February 26, 2007

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Headlines (5:12)
Trade unions in the West African nation of Guinea have agreed to call off a general strike in response to the country’s president agreeing to replace the prime minister. The nationwide general strike, which began in January, turned into a political movement to demand the resignation of the country’s longtime president. Today, Guineans commemorated the more than 110 people who recently died in the violent crackdowns against critics of the president.

In this country, a member of the jury for the trial of former White House aide Lewis “Scooter” Libby has been dismissed due to exposure to media reports about the court proceedings. Deliberations will move forward with 11 jurors.

Private investors today announced plans to buyout a Texas energy giant. Environmentalists say the deal could be a major step in the fight against global warming, From Houston, Renee Feltz reports.

TXU is the largest energy provider in Texas, and until last week it planned to meet the state’s growing energy needs by building 11 new coal fired power plants… a plan that drew intense protest from a coalition of environmentalists, politicians and religious groups. (protest sound) Those plans changed with today’s announcement that TXU has agreed to be purchased by a group of private equity firms. The buyout followed lengthy talks with Environment Defense and the Natural Resources Defense Council. The groups support the deal’s conditions, including an agreement to build only 3 of the 11 planned coal fired power plants TXU. The new plan means a reduction of 55 million tons of carbon emissions per year. The bidders agreed not to propose new coal-fired plants outside Texas and to support mandatory national caps on emissions linked to global warming. They say they also plan to invest millions in conservation and energy efficiency programs. In Houston, I’m Renee Feltz for FSRN.

Virginia’s state legislature has unanimously approved a resolution to express “profound regret” over slavery and “the exploitation of Native Americans”. The measure, passed in what was once the capital of the Confederacy, is the first of its kind in the entire country. Its unopposed passage comes as Virgina marks the 400th anniversary of the founding of Jamestown, the first permanent English settlement in this hemisphere. Although compromises in the wording make it to fall short of an outright apology, the resolution does at least recognize that specific wrongs were committed. The resolution states that the spirit of true repentance can (quote)”can serve to bring closure, to reconcile and heal, and to recall and remind so that past wrongs may never be repeated and manifest injustice may not again be overlooked”. Two other states – Missouri and Maryland – are considering similar measures.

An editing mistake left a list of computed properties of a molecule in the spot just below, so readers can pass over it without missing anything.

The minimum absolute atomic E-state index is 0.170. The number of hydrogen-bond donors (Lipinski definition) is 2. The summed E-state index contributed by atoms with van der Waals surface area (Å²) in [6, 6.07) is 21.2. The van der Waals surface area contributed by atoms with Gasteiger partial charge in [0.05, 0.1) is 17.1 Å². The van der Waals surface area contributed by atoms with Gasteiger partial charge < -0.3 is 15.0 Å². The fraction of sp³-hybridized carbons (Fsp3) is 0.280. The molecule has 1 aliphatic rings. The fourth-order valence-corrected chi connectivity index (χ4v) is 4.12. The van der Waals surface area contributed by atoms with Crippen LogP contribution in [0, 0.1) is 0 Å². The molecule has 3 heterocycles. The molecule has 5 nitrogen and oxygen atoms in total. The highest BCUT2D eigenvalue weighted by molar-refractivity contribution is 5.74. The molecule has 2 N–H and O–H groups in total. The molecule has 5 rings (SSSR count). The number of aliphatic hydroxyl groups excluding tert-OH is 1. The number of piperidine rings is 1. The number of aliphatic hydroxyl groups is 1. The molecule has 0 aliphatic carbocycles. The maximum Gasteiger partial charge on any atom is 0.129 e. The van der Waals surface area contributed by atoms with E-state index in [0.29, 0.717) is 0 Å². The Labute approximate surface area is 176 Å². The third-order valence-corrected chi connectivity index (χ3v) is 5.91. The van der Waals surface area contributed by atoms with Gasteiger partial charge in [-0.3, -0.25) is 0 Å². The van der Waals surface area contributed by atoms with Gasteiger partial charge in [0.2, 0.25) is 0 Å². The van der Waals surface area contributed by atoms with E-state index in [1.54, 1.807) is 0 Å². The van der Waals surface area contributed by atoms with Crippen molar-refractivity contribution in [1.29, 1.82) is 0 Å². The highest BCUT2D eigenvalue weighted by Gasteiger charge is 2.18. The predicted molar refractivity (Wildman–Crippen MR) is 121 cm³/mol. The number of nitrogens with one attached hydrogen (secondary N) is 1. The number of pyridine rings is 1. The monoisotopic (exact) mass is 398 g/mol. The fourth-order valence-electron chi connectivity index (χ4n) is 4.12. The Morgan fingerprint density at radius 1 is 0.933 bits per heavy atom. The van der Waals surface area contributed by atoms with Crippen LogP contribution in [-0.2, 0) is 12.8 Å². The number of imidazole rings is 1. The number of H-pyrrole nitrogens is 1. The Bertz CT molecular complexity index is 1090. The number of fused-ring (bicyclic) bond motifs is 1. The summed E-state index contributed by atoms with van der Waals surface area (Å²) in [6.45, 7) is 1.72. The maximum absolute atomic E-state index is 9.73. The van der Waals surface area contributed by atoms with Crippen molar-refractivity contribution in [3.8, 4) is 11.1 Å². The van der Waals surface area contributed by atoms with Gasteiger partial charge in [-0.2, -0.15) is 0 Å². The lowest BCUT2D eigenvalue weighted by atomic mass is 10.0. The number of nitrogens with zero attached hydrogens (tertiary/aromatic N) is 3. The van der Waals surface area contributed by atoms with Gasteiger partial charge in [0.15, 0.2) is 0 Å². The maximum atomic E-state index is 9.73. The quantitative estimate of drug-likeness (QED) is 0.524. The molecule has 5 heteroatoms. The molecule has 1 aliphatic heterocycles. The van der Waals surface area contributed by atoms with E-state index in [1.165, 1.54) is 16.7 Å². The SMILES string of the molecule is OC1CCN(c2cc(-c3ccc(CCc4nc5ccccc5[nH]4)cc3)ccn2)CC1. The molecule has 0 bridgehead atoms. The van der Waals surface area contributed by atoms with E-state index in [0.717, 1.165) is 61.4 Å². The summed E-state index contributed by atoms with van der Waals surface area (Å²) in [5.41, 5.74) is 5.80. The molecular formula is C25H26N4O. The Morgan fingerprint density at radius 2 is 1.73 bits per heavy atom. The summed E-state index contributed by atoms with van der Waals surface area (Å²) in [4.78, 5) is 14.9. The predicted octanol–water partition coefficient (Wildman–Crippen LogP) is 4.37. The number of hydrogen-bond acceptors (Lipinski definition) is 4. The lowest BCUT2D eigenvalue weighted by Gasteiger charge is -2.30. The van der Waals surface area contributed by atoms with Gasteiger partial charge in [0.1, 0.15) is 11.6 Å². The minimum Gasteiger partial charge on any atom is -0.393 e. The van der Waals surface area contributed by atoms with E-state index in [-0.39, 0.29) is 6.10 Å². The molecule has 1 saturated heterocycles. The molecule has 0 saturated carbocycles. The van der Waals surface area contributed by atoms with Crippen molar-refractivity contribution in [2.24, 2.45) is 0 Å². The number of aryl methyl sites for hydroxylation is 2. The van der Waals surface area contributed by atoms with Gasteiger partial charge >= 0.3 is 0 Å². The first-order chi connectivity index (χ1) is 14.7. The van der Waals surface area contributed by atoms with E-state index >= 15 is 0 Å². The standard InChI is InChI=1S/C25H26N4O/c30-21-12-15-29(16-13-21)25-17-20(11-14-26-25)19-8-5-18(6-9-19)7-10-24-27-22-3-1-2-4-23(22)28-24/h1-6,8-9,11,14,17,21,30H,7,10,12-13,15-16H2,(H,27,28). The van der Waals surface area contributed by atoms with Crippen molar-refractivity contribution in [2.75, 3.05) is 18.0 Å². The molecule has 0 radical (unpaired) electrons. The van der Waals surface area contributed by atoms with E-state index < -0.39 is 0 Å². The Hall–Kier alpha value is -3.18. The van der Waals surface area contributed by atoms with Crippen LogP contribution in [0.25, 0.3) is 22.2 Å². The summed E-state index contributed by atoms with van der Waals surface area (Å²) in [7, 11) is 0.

The International Court of Justice has cleared Serbia of genocide charges from crimes stemming from the war in Bosnia. The UN-backed court did, however, fault Serbia for failure to prevent or punish the Srebrenica Massacre. The court recognizes the Srebrenica Massacre as genocide, but did not find a direct chain-of-command link between Serbia’s government organs and the armed forces that killed some 700 Bosnian Muslim men and boys in 1995. More than one hundred thousand Bosnians died between 1992 and 1995 in fighting during the break-up of the former Yugoslavia.

Amnesty International has called on the British government to stop any further deportations of foreign nationals they consider to be a ‘threat to national security’ after Algerian authorities reneged on an agreement that they would not arrest, torture or imprison two Algerian men returned last month. From London, Naomi Fowler reports.